Chicago Tribune Examines Treatment Disparities Between Blacks and Whites With Kidney Failure
Research has found that although blacks "suffer from kidney disease at higher rates than whites, they are less likely to be referred for transplants, less likely to be placed on a waiting list and less likely to get kidneys once on the list," the Chicago Tribune reports. Kidney transplants are the recommended treatment for kidney failure, but there is a "glaring racial disparity in which many black kidney patients remain on dialysis," which is "associated with lower quality of life and higher death rates," the Tribune reports. Thirty-seven percent of people receiving dialysis are black but they comprise 19% of the transplant population, according to data from the United States Renal Data System.
Clive Callender, director of Howard University Hospital's Transplant Center, said that research suggests that blacks actually fare better than other races or ethnicities on dialysis, but he noted that such findings might not be completely accurate because "healthier blacks stay on the machine, while healthier whites get transplants." Callender added that the longer a patient remains on dialysis, the less likely he or she is to have a successful transplant.
Several factors contribute to fewer blacks receiving a transplant. One is the national transplant allocation system, which seeks to match patients with donors based on tissue types. Blacks are more likely to find a match with a donor who also is black, but a smaller percentage of donors are black, the Tribune reports. The transplant system recently has placed more emphasis on factors such as geographical proximity, which has somewhat reduced the gap in wait times between blacks and whites.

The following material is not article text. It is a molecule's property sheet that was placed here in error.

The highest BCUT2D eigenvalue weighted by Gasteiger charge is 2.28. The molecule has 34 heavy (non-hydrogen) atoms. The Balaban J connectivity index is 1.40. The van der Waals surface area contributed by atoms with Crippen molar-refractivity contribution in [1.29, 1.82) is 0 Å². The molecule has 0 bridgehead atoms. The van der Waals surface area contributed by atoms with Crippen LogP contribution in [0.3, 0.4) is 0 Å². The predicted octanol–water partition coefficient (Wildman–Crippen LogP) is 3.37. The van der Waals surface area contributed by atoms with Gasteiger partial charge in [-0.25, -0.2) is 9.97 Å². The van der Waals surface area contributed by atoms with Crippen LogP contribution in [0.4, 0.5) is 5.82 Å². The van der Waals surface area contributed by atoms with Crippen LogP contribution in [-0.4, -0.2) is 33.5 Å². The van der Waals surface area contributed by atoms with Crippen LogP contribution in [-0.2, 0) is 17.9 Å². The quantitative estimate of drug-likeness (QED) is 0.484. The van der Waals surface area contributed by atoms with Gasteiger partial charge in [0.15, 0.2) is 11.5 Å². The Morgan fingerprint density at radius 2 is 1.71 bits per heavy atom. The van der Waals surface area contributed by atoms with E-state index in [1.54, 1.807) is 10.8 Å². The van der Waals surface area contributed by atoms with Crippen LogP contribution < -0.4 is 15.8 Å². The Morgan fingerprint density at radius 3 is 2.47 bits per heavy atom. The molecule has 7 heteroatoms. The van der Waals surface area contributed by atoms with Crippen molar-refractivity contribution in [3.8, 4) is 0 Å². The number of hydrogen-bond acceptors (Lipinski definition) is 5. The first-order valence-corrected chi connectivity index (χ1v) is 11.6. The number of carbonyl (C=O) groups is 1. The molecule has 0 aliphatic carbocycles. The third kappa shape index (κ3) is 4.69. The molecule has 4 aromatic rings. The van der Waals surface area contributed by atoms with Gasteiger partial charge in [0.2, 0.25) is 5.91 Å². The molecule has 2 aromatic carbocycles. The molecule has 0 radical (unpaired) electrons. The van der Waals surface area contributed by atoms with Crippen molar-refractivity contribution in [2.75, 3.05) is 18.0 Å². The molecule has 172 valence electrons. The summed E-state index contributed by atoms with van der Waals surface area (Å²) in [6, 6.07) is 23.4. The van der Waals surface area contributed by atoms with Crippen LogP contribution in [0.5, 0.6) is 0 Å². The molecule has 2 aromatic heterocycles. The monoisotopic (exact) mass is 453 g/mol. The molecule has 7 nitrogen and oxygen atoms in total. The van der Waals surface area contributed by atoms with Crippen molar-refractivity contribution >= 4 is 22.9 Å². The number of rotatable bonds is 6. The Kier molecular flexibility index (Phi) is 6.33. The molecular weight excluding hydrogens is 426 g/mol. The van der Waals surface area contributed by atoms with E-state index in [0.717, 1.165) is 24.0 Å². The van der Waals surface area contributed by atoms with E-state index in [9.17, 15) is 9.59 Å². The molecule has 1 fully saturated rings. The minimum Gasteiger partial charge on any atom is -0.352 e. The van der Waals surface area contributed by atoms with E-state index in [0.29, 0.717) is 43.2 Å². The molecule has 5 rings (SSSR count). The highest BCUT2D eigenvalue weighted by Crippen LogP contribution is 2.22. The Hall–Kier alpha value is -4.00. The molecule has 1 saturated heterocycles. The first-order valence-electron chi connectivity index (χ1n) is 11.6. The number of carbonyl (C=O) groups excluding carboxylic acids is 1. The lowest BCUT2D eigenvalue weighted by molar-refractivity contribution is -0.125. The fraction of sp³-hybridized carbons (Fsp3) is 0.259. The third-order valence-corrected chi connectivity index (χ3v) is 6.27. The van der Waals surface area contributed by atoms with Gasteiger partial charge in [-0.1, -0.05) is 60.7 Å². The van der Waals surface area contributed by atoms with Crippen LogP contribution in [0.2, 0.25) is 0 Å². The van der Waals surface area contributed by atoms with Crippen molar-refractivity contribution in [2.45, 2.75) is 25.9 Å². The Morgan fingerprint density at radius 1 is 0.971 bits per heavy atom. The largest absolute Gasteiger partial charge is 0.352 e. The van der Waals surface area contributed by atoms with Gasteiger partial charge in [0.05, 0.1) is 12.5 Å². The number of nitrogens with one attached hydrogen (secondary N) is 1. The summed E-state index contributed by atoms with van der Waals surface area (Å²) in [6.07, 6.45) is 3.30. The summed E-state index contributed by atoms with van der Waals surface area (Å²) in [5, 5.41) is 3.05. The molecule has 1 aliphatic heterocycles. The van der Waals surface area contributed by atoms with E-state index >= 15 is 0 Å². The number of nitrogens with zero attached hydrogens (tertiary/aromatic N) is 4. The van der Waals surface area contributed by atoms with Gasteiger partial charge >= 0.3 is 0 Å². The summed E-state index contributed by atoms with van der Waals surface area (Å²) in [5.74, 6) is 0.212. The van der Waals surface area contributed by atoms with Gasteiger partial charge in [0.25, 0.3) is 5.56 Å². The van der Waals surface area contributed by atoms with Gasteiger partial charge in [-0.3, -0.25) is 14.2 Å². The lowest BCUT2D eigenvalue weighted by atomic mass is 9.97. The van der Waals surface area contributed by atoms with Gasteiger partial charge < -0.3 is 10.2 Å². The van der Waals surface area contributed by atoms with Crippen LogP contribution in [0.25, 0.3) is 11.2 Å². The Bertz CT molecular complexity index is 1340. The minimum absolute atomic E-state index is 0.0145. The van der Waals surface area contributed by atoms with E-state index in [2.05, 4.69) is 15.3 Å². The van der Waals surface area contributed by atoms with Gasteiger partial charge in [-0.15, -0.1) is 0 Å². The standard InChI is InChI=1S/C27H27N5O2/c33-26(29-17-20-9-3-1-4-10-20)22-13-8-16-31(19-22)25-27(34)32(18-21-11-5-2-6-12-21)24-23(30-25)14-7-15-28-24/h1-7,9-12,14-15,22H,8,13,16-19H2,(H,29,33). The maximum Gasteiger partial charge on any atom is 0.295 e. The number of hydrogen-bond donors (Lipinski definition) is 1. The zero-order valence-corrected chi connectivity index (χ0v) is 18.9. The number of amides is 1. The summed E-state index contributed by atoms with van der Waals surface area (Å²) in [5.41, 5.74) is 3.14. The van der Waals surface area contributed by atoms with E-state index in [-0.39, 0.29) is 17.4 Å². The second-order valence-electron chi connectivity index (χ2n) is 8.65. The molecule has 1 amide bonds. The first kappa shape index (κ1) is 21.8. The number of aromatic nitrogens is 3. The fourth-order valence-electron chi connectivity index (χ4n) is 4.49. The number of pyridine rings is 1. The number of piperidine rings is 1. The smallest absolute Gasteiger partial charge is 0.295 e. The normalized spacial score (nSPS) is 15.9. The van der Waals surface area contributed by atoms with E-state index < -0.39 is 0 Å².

Many patients on waiting lists for organs from deceased donors are seeking out living donors, but blacks are two-thirds less likely than others to find a living donor, Robert Gaston, a transplant nephrologist and medical director of kidney and pancreas transplantation at the University of Alabama-Birmingham, said. Conditions that often cause kidney failure, such as hypertension and diabetes, often run in black families, which "shrink the pool of potential donors," the Tribune reports.
Further, some research has shown that doctors are less likely to refer black patients to be evaluated for a kidney transplant, according to the Tribune.
In addition, cost can be a factor behind the kidney transplant disparity, the Tribune reports. Anti-rejection drugs patients must take after a transplant can cost between $10,000 and $20,000 annually. Medicare covers dialysis treatments for those diagnosed with kidney failure, but coverage for those who are younger than 65 and are not disabled ends three years after a successful transplant. According to the Tribune, advocates are lobbying Congress to eliminate that coverage limit.
Gaston said that even taking into account those factors, there is "still a gap that you can't explain" for blacks receiving fewer kidney transplants (Shelton, Chicago Tribune, 7/8).